As a pet owner, I often find myself wondering if my dogs are actually “saying” what I have interpreted from their barks, whines, and sighs. When they bark at the door to go outside or at the window when a car passes by, are they using language that I just can’t understand? While dogs definitely […]
Browsing Tag: Featured
On the Tip of Their Tongue: Babies Use Tongue Movement to Learn Language
Have you ever wondered how infants go from communicating via crying, to nonsensical noises, to single syllables, and eventually to words? Well, it turns out infants’ language learning is linked to being able to move their tongue when hearing the sounds: tongue movement isn’t just necessary for *making* speech sounds– it also helps babies *understand* […]
Tuning in and out: language learning and processing with a noisy background
It feels like there are always so many things happening at once. This is especially true when it comes to noise. Even when sitting at your desk, there may be an air conditioner blowing, water dripping in a bathroom nearby, your colleague talking to you, and a background conversation. So, how exactly does our brain […]
Abstract vs. Imageable words: which ones are easier to learn?
Some words are easier to form an image of than others. Think of the word moon: perhaps you think of a pale yellow crescent shape, or an illuminating white circle in front of a smoky blue backdrop. Regardless, the word has a high degree of imageability. Now think of the word truth: what exactly does […]
How do we process language as we see or hear it? You can predict the future (a little bit)!
Language Processing Models: Top-Down Versus Bottom-Up Bottom-up pathways rely on data as it comes in. These models process information by building up a larger meaning step-by-step from basic units, kind of like climbing up a staircase. For example, if you used a bottom-up method while reading, your eyes would transmit each individual letter to your […]
Illusions from combining senses: the McGurk Effect!
Are you familiar with the “Yanny or Laurel” debate? If so, which name did you hear? Did what you hear ever change if you were reading one of the names when listening to the sound? If you answered “yes” to the questions above, then you might’ve experienced something called the McGurk Effect! Our experience of […]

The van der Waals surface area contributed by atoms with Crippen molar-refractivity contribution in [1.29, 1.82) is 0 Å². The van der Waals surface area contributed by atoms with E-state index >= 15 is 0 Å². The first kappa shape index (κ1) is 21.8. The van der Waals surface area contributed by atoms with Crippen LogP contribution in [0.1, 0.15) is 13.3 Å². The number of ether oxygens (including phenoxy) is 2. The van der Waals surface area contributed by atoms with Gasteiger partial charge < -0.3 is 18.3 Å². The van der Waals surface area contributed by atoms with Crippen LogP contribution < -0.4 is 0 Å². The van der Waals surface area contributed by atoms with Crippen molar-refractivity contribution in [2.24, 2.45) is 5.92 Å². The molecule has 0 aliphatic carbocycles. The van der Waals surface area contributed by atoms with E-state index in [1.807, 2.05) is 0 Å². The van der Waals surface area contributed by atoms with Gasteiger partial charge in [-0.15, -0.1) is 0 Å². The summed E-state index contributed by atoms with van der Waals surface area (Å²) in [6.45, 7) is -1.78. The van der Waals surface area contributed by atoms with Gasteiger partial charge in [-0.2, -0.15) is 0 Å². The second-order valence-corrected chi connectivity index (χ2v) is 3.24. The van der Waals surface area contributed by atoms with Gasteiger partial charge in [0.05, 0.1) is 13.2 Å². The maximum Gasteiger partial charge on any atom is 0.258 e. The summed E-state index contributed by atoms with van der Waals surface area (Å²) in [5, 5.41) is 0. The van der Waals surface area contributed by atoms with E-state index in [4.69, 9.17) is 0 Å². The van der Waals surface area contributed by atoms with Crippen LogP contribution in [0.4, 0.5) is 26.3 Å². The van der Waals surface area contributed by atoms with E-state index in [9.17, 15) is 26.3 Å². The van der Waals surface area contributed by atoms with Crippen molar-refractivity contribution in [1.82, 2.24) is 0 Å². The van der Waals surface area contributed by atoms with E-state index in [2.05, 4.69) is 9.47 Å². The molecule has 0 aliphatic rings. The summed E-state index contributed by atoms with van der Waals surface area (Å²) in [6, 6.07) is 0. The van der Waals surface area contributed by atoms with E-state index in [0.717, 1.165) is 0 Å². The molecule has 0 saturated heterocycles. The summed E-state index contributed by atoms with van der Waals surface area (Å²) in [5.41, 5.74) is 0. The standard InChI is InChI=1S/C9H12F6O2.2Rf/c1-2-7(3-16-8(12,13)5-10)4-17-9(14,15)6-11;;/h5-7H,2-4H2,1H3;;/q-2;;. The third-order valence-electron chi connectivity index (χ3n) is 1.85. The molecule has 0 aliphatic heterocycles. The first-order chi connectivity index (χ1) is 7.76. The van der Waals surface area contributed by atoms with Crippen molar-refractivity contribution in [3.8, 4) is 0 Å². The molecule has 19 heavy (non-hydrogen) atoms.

Randomized control trials help scientists know if interventions can influence child development.
Have you ever wondered how researchers determine whether a treatment works as expected? One way to achieve this goal is through intervention research. Simply put, in intervention research, scientists and medical practitioners give a new treatment (or intervention) to a group of people and measure if the outcome is different from a group who didn’t […]
Kids tend to slice up the world into whole objects while they’re learning word meanings.
Scientists think that children have a “toolkit” that helps them make a guess about a new word’s meaning. That toolkit has strategies like shape bias and mutual exclusivity. Shape bias means that children are more likely to extend the meaning of a word to new objects that have similar shapes than they are to objects that […]
How do we measure young children’s vocabulary size?
When studying early childhood language, researchers often want to know children’s vocabulary size, but it can be difficult for researchers to get a truly accurate idea of what children words children know. We can’t tell what’s in their usual vocabulary just from interacting with them during a research visit, since we are only around them […]
One way to research children’s development is through elicitation tasks.
Elicitation tasks are a category of research methods that refers to any technique aiming to bring out responses from people. It allows researchers to gain insights into what participants think and know. This method is used in a wide range of disciplines, from cognitive science to behavioral economics. Common elicitation tasks include questionnaires, interviews, and brainstorming […]